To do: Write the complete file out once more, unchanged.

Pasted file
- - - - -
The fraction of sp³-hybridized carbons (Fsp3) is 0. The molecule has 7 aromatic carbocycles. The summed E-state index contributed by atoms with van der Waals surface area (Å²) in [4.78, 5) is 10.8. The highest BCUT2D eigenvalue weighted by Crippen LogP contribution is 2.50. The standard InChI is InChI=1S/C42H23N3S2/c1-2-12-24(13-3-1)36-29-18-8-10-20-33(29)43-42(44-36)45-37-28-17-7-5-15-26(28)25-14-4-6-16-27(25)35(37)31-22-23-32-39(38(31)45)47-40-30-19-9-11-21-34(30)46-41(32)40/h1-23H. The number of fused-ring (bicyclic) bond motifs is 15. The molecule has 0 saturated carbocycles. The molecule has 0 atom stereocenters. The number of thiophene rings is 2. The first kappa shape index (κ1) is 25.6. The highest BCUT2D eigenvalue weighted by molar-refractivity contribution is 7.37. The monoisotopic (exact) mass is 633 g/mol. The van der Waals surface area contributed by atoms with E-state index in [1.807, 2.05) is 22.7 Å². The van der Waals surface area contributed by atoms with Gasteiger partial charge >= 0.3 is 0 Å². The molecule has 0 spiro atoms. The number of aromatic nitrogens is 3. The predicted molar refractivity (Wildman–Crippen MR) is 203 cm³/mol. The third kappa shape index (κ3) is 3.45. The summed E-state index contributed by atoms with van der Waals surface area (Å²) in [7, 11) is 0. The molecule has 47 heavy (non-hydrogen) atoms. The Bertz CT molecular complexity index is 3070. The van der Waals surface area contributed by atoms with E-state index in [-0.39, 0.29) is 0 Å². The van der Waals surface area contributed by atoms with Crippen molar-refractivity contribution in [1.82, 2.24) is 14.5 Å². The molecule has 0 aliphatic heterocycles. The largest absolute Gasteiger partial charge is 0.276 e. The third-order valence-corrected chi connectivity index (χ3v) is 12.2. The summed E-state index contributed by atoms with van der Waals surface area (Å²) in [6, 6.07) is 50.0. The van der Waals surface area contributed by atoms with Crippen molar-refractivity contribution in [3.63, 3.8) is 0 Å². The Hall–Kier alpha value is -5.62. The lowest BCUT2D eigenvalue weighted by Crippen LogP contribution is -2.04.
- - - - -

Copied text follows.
The fraction of sp³-hybridized carbons (Fsp3) is 0. The molecule has 7 aromatic carbocycles. The summed E-state index contributed by atoms with van der Waals surface area (Å²) in [4.78, 5) is 10.8. The highest BCUT2D eigenvalue weighted by Crippen LogP contribution is 2.50. The standard InChI is InChI=1S/C42H23N3S2/c1-2-12-24(13-3-1)36-29-18-8-10-20-33(29)43-42(44-36)45-37-28-17-7-5-15-26(28)25-14-4-6-16-27(25)35(37)31-22-23-32-39(38(31)45)47-40-30-19-9-11-21-34(30)46-41(32)40/h1-23H. The number of fused-ring (bicyclic) bond motifs is 15. The molecule has 0 saturated carbocycles. The molecule has 0 atom stereocenters. The number of thiophene rings is 2. The first kappa shape index (κ1) is 25.6. The highest BCUT2D eigenvalue weighted by molar-refractivity contribution is 7.37. The monoisotopic (exact) mass is 633 g/mol. The van der Waals surface area contributed by atoms with E-state index in [1.807, 2.05) is 22.7 Å². The van der Waals surface area contributed by atoms with Gasteiger partial charge >= 0.3 is 0 Å². The molecule has 0 spiro atoms. The number of aromatic nitrogens is 3. The predicted molar refractivity (Wildman–Crippen MR) is 203 cm³/mol. The third kappa shape index (κ3) is 3.45. The summed E-state index contributed by atoms with van der Waals surface area (Å²) in [7, 11) is 0. The molecule has 47 heavy (non-hydrogen) atoms. The Bertz CT molecular complexity index is 3070. The van der Waals surface area contributed by atoms with E-state index in [-0.39, 0.29) is 0 Å². The van der Waals surface area contributed by atoms with Crippen molar-refractivity contribution in [1.82, 2.24) is 14.5 Å². The molecule has 0 aliphatic heterocycles. The largest absolute Gasteiger partial charge is 0.276 e. The third-order valence-corrected chi connectivity index (χ3v) is 12.2. The summed E-state index contributed by atoms with van der Waals surface area (Å²) in [6, 6.07) is 50.0. The van der Waals surface area contributed by atoms with Crippen molar-refractivity contribution in [3.63, 3.8) is 0 Å². The Hall–Kier alpha value is -5.62. The lowest BCUT2D eigenvalue weighted by Crippen LogP contribution is -2.04.